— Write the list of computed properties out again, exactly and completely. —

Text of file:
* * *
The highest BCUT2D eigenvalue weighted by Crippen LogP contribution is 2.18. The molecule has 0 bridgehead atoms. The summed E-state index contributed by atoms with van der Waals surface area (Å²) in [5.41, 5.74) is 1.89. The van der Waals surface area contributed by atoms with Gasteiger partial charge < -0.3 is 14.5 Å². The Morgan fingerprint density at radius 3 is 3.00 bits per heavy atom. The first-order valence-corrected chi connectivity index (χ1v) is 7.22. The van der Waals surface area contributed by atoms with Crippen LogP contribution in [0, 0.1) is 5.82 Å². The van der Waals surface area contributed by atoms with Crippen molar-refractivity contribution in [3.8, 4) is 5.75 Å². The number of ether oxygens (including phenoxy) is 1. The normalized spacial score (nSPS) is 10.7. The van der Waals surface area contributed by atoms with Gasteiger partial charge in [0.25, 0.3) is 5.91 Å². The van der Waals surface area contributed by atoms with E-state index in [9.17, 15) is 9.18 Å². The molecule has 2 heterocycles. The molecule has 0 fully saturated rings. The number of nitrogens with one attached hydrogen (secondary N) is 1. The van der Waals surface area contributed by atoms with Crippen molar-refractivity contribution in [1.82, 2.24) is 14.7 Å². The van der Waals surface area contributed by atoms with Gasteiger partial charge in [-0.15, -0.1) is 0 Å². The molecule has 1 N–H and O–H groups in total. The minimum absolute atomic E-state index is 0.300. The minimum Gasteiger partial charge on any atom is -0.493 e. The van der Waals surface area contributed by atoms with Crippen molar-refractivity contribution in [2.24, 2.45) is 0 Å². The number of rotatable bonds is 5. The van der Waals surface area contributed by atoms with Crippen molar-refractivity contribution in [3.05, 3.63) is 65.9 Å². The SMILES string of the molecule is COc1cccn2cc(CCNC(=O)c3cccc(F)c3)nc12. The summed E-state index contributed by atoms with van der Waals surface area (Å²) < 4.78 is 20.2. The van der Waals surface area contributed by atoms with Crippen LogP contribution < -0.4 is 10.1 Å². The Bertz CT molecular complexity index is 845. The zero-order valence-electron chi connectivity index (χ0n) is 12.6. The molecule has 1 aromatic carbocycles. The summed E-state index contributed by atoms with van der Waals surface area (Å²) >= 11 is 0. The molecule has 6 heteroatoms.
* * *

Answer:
The highest BCUT2D eigenvalue weighted by Crippen LogP contribution is 2.18. The molecule has 0 bridgehead atoms. The summed E-state index contributed by atoms with van der Waals surface area (Å²) in [5.41, 5.74) is 1.89. The van der Waals surface area contributed by atoms with Gasteiger partial charge < -0.3 is 14.5 Å². The Morgan fingerprint density at radius 3 is 3.00 bits per heavy atom. The first-order valence-corrected chi connectivity index (χ1v) is 7.22. The van der Waals surface area contributed by atoms with Crippen LogP contribution in [0, 0.1) is 5.82 Å². The van der Waals surface area contributed by atoms with Crippen molar-refractivity contribution in [3.8, 4) is 5.75 Å². The number of ether oxygens (including phenoxy) is 1. The normalized spacial score (nSPS) is 10.7. The van der Waals surface area contributed by atoms with Gasteiger partial charge in [0.25, 0.3) is 5.91 Å². The van der Waals surface area contributed by atoms with E-state index in [9.17, 15) is 9.18 Å². The molecule has 2 heterocycles. The molecule has 0 fully saturated rings. The number of nitrogens with one attached hydrogen (secondary N) is 1. The van der Waals surface area contributed by atoms with Crippen molar-refractivity contribution in [1.82, 2.24) is 14.7 Å². The van der Waals surface area contributed by atoms with Gasteiger partial charge in [-0.15, -0.1) is 0 Å². The molecule has 1 N–H and O–H groups in total. The minimum absolute atomic E-state index is 0.300. The minimum Gasteiger partial charge on any atom is -0.493 e. The van der Waals surface area contributed by atoms with Crippen molar-refractivity contribution in [2.24, 2.45) is 0 Å². The number of rotatable bonds is 5. The van der Waals surface area contributed by atoms with Crippen molar-refractivity contribution in [3.05, 3.63) is 65.9 Å². The SMILES string of the molecule is COc1cccn2cc(CCNC(=O)c3cccc(F)c3)nc12. The summed E-state index contributed by atoms with van der Waals surface area (Å²) < 4.78 is 20.2. The van der Waals surface area contributed by atoms with Crippen LogP contribution < -0.4 is 10.1 Å². The Bertz CT molecular complexity index is 845. The zero-order valence-electron chi connectivity index (χ0n) is 12.6. The molecule has 1 aromatic carbocycles. The summed E-state index contributed by atoms with van der Waals surface area (Å²) >= 11 is 0. The molecule has 6 heteroatoms.